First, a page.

A new study has looked into the benefits of forming or strengthening positive relationships after suffering a brain injury.
Headway, which published the research, said a brain injury can have an impact on every part of someone’s life, including their friends, family and close relationships.
But those that maintain close connections with partners and colleagues regain confidence and are able to rebuild their life quicker than those that become isolated.
The study looked at more than 1,000 people directly affected by brain injury and how the symptoms, including fatigue and personality change, can make or break a positive relationship.
It found that, following a brain injury, 69 per cent of survivors reported breakdowns in their friendships, while 28 per cent of survivors reported ending their relationship with a spouse.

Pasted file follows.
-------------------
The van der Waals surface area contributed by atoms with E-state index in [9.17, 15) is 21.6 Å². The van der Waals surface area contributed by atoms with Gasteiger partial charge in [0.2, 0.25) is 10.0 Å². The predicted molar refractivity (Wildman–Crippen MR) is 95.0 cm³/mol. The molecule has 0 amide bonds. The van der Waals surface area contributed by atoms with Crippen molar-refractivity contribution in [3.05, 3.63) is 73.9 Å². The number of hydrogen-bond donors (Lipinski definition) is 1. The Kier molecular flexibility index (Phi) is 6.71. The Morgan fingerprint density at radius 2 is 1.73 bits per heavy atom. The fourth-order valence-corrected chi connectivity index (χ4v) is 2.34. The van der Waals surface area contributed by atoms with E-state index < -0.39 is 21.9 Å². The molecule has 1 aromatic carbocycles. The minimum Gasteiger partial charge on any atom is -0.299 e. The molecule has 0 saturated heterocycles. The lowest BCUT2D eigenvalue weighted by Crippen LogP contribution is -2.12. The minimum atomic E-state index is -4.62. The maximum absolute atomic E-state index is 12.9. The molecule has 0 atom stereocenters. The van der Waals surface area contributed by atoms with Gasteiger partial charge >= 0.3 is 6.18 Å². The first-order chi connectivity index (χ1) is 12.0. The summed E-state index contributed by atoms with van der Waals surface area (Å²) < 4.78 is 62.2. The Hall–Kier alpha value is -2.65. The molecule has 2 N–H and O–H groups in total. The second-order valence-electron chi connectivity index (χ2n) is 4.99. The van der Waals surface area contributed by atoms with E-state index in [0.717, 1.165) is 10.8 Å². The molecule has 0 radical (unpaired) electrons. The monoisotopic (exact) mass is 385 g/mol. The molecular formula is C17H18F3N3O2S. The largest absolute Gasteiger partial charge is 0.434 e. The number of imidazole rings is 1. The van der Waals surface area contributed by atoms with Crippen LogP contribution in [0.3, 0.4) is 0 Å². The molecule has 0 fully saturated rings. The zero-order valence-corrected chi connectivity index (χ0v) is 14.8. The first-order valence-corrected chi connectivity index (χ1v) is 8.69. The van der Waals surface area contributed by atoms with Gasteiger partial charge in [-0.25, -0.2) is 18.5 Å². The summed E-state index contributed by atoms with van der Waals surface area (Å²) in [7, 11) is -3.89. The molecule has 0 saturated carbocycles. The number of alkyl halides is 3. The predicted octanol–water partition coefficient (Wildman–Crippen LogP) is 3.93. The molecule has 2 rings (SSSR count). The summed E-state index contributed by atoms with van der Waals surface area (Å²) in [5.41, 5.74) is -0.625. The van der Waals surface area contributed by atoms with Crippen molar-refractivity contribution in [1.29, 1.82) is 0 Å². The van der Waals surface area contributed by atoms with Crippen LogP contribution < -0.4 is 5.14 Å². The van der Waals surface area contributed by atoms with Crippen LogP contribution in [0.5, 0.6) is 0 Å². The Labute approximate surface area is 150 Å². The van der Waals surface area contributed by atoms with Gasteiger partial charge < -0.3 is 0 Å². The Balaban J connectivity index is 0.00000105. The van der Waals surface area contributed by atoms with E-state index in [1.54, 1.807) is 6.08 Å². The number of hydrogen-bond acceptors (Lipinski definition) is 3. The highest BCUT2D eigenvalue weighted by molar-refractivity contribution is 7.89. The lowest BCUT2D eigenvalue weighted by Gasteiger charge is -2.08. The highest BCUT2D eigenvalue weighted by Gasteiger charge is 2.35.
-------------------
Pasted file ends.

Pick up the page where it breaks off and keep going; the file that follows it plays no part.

This is despite more than a third (35 per cent) of brain injury survivors feeling that their relationship with their partner had strengthened.
Peter McCabe, Chief Executive of Headway, said: “Relationships can be complex for all of us, but even more so if you are directly affected by brain injury.
“Tragically, many people lose important relationships following brain injury, often leading to isolation and loneliness.
“However, what is also clear from our findings is that friends and family have a huge role to play in helping people to regain confidence and improve life after brain injury.”